Read More: Professor’s 'tinkering ways' lead to novel drug therapies

Danielle Benoit ‘Embodies the Spirit’ of Teaching and Mentorship

Thursday, April 11, 2019

Benoit in the lab

Danielle Benoit, an associate professor of biomedical engineering who has provided research experiences for more than 80 undergraduates in her lab, is the second recipient of the College Award for Undergraduate Teaching and Research Mentorship. (University of Rochester photo / J. Adam Fenster)

Danielle Benoit says it's "an outstanding opportunity for everybody involved" when undergraduates do research in her lab.

Former students Tim Felong '14, Amanda Chen '14, and Janet Sorrells '17 will all vouch for that.

"I wouldn't be in medical school right now if it weren't for Danielle's mentorship," says Felong, now at the University at Buffalo's Jacobs School of Medicine and Biomedical Sciences.

Chen, a graduate research fellow in biological engineering at MIT, says, "Danielle's lab was one of the biggest reasons why I chose to pursue a graduate degree. She gave me the opportunity to work on an independent project, publish a first-author paper, present at conferences, and more."

And, "the more time I spend in academia the more amazed I am with how Dr. Benoit managed to keep up with so many things," says Sorrells, now a graduate research fellow in bioengineering at the University of Illinois at Urbana-Champaign. "I'm very thankful for everything I learned from her."

Benoit, an associate professor of biomedical engineering, is this year's recipient of the College Award for Undergraduate Teaching and Research Mentorship at the University of Rochester.

The award, first presented last year, is funded by chemistry alumnus Frederick Lewis '68 (PhD) and his wife, Susan Rice Lewis. It salutes tenured faculty members in Arts, Sciences & Engineering who teach large, introductory classes as well as advanced seminars and independent study projects, and who mentor research experiences, especially those that involve laboratory training in the sciences and engineering. (Read more about this new award recognizing faculty for their mentorship. )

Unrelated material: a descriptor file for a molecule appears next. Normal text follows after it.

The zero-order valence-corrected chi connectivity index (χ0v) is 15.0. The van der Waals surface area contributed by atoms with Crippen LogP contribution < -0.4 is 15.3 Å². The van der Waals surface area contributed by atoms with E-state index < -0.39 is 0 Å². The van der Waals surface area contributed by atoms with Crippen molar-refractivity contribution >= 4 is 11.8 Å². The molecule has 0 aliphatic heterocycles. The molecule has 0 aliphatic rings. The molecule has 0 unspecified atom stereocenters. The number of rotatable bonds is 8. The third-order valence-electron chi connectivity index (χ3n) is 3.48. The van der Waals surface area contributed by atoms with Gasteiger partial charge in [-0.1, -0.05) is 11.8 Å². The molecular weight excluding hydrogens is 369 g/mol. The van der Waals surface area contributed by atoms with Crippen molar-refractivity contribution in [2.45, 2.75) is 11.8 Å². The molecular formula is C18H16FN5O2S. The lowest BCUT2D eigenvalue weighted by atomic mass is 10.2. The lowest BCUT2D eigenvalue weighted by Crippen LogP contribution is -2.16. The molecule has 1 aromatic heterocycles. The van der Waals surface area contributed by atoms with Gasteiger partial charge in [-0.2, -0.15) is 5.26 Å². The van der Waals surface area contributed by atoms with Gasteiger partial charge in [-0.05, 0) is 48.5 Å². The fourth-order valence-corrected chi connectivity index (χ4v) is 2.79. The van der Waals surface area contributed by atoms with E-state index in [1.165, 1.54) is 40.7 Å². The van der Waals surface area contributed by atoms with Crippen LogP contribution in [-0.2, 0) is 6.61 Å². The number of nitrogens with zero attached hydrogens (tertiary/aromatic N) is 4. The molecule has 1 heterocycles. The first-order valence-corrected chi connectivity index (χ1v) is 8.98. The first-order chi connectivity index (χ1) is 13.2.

The award will be presented to Benoit at the Undergraduate Research Exposition on April 19 at the Welles-Brown Room of Rush Rhees Library.

Benoit "embodies the spirit of this award through her dedication to undergraduate learning through classroom teaching, research experiences, and mentoring," says Diane Dalecki, chair of the Department of Biomedical Engineering. "The research training and mentoring that undergraduates receive from Professor Benoit primes them for continued success as graduate students and throughout their professional careers."

For example, several of the undergraduate students from her lab, including Chen and Sorrells, have received prestigious National Science Foundation graduate research fellowships to support their graduate studies.

Teaching at 'multiple levels'

Benoit, who joined the University of Rochester in 2010, develops therapeutic biomaterials for tissue regeneration and targeted drug delivery. For example, she and her collaborators developed a device that selectively delivers drugs to sites of bone resorption to heal fractures and treat osteoporosis. She has also pioneered the development of hydrogel-based engineered extracellular matrices for bone and salivary gland tissue regeneration.

She has been lead, corresponding, or co-author of more than 70 papers in top journals; has received numerous grants, including an NSF CAREER award; has garnered nine approved or pending patents; and was recently elected a fellow of the American Institute of Medical and Biological Engineering.

She has provided research experiences for more than 80 undergraduates in her lab.

"For me, part and parcel of being a faculty member here is to teach on multiple levels, not just in the classroom but also in the lab, where I can teach undergraduate and graduate students alike the best, cutting-edge research practices," Benoit says.

Students say the benefits of working in the Benoit Lab extend beyond the research skills they learn.

"Danielle has always been my go-to mentor for all sorts of advice -- moral, social, intellectual -- and was a powerful advocate for me if I ever found myself in a challenging situation," Chen says.

Felong says he especially appreciated the "culture" of the lab, which was more like a "family environment. She takes the time to really get to know her students—their interests and hobbies. She hosts biannual parties, where you get to interact with her energy-packed, fun family. I think this openness and mutual appreciation for life inside and outside of work is really motivating for many people my age. I know it was for me."